Newsletter: Bars Can Reopen, Sell Until 1 A.M.

Chicago Bars
Patrons at Sluggers World Class Sports Bar Friday, Sept. 4, 2020, are reminded to wear a mask right along with the sports news of the day. Starting Thursday, bars can serve alcohol until 1 a.m. Charles Rex Arbogast / Associated Press
Chicago Bars
Patrons at Sluggers World Class Sports Bar Friday, Sept. 4, 2020, are reminded to wear a mask right along with the sports news of the day. Starting Thursday, bars can serve alcohol until 1 a.m. Charles Rex Arbogast / Associated Press

Newsletter: Bars Can Reopen, Sell Until 1 A.M.

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Hey there! It’s Monday, and how much will my dog hate me if I buy him this Halloween costume? Here’s what you need to know today.

1. Chicago bars can resume indoor service and restaurants can increase capacity Thursday

Mayor Lori Lightfoot announced today that some restrictions will be lifted on Thursday because the city has made “sufficient progress” against COVID-19.

Restaurants, fitness centers and nonessential retail can increase capacity to 40%. Restaurants and bars can serve alcohol until 1 a.m. And salons and barbers can resume facials and beard trims. [WBEZ]

Across the state, coronavirus cases remain low. Illinois officials today reported 1,709 new cases and 13 additional deaths in the past 24 hours. The seven-day positivity rate is 3.7%. [WBEZ]

But elsewhere in the Midwest, several states are reporting positivity rates over 25%. [Reuters]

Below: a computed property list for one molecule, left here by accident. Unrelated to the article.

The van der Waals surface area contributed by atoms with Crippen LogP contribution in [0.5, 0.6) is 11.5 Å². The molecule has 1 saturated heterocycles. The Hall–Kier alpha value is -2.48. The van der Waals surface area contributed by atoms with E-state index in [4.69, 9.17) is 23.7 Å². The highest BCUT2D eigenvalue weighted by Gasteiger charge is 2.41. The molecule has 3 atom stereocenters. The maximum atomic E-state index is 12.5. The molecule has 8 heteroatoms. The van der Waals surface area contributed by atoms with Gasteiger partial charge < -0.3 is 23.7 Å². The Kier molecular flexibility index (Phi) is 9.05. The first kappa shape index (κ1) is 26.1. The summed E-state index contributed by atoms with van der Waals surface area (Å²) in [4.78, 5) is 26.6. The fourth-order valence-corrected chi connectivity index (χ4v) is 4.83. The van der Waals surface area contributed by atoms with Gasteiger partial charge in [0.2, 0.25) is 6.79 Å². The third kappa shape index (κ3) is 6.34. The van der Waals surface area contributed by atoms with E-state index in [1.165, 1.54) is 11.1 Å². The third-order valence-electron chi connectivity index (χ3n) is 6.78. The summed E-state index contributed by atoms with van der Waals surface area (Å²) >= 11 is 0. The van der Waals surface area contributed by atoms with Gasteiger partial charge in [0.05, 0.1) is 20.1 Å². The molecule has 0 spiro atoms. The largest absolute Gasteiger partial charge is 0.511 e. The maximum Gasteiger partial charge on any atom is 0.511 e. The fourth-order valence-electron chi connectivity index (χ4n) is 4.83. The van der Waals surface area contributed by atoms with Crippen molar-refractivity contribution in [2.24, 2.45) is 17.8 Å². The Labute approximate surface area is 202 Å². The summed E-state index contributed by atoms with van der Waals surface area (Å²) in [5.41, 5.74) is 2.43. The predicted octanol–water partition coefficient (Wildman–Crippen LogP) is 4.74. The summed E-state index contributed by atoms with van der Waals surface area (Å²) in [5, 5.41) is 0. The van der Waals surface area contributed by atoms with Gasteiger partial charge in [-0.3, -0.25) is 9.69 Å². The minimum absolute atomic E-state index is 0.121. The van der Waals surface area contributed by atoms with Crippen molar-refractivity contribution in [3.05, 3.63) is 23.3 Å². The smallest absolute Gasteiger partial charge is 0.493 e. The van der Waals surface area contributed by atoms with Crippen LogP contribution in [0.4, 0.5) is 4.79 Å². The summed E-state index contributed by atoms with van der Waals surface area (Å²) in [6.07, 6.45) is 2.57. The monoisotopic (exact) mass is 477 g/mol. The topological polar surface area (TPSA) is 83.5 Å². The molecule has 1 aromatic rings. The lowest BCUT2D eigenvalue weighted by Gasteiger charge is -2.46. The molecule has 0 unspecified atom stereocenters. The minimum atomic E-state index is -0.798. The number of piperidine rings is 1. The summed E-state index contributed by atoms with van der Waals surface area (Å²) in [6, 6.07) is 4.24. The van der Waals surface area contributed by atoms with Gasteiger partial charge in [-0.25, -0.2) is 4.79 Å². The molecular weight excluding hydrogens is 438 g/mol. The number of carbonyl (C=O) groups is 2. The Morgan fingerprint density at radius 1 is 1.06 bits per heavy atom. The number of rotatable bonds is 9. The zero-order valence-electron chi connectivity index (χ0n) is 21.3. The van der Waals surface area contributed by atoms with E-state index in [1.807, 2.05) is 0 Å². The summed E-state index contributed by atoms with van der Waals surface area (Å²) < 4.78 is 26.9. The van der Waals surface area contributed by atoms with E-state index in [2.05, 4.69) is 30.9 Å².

Meanwhile, COVID-19 tests that give results in 30 minutes are expected to be rolled out worldwide. [The Guardian]

2. How will Trump answer questions about his taxes during tomorrow’s debate?

President Donald Trump paid just $750 in taxes in 2016 and 2017, according to a bombshell report from The New York Times, and the president will inevitably face questions about his taxes when he debates Democratic nominee Joe Biden for the first time tomorrow night.

The newspaper’s investigation could bolster Biden’s narrative that the president is out of touch with working Americans. His campaign quickly capitalized on the news, selling stickers saying “I paid more income taxes than Donald Trump.” [AP]

And other top Democrats wasted no time tweeting about the story. [NPR]

Trump today falsely accused the Times of using “illegally obtained information” after initially saying the report was “totally fake news.” [New York Times]

Here’s a breakdown of the Times’ key findings. [New York Times]

3. How Michael Madigan went to bat for the wife and mother of the chairman investigating the ComEd scandal

Illinois House Speaker Michael Madigan tried to get state jobs for a half-dozen people with close ties to the chairman of a special House committee investigating Madigan’s links to a Springfield bribery scandal, reports WBEZ’s Dan Mihalopoulos.

Correspondence obtained by WBEZ show that Madigan’s office suggested Gov. JB Pritzker hire five people recommended by the chairman, Democratic state Rep. Emanuel “Chris” Welch, including Welch’s wife. Madigan’s office also sent Pritzker’s staff the resume for Welch’s mother.

House Republicans initiated the special panel investigation after Commonwealth Edison admitted to an eight-year bribery scheme to win support for lucrative state legislation. According to court records, the corruption was designed to win favor for the giant electric utility with “Public Official A” — a clear reference to Madigan. The speaker has not been charged and has denied wrongdoing. [WBEZ]